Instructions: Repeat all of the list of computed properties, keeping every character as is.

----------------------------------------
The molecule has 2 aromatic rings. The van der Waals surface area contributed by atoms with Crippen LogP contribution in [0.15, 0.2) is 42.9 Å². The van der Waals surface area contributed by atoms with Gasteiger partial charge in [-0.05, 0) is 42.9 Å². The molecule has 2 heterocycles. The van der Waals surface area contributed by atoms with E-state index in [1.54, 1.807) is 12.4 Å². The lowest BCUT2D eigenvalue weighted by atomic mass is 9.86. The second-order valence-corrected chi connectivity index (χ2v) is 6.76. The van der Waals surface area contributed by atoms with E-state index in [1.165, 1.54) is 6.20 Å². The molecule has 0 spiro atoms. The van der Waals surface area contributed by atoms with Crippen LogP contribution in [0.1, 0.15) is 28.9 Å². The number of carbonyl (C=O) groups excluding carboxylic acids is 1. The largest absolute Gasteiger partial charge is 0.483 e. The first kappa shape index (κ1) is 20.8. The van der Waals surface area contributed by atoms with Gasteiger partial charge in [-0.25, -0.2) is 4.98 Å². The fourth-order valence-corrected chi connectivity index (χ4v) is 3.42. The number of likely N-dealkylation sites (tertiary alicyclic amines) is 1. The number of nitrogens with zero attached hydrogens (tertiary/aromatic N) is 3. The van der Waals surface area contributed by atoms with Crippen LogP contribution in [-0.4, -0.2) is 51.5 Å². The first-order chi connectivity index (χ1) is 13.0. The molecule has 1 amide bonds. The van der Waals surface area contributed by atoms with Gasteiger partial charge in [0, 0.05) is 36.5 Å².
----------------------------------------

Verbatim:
The molecule has 2 aromatic rings. The van der Waals surface area contributed by atoms with Crippen LogP contribution in [0.15, 0.2) is 42.9 Å². The van der Waals surface area contributed by atoms with Gasteiger partial charge in [-0.05, 0) is 42.9 Å². The molecule has 2 heterocycles. The van der Waals surface area contributed by atoms with E-state index in [1.54, 1.807) is 12.4 Å². The lowest BCUT2D eigenvalue weighted by atomic mass is 9.86. The second-order valence-corrected chi connectivity index (χ2v) is 6.76. The van der Waals surface area contributed by atoms with E-state index in [1.165, 1.54) is 6.20 Å². The molecule has 0 spiro atoms. The van der Waals surface area contributed by atoms with Crippen LogP contribution in [0.1, 0.15) is 28.9 Å². The number of carbonyl (C=O) groups excluding carboxylic acids is 1. The largest absolute Gasteiger partial charge is 0.483 e. The first kappa shape index (κ1) is 20.8. The van der Waals surface area contributed by atoms with Gasteiger partial charge in [-0.25, -0.2) is 4.98 Å². The fourth-order valence-corrected chi connectivity index (χ4v) is 3.42. The number of likely N-dealkylation sites (tertiary alicyclic amines) is 1. The number of nitrogens with zero attached hydrogens (tertiary/aromatic N) is 3. The van der Waals surface area contributed by atoms with Crippen LogP contribution in [-0.4, -0.2) is 51.5 Å². The first-order chi connectivity index (χ1) is 13.0. The molecule has 1 amide bonds. The van der Waals surface area contributed by atoms with Gasteiger partial charge in [0, 0.05) is 36.5 Å².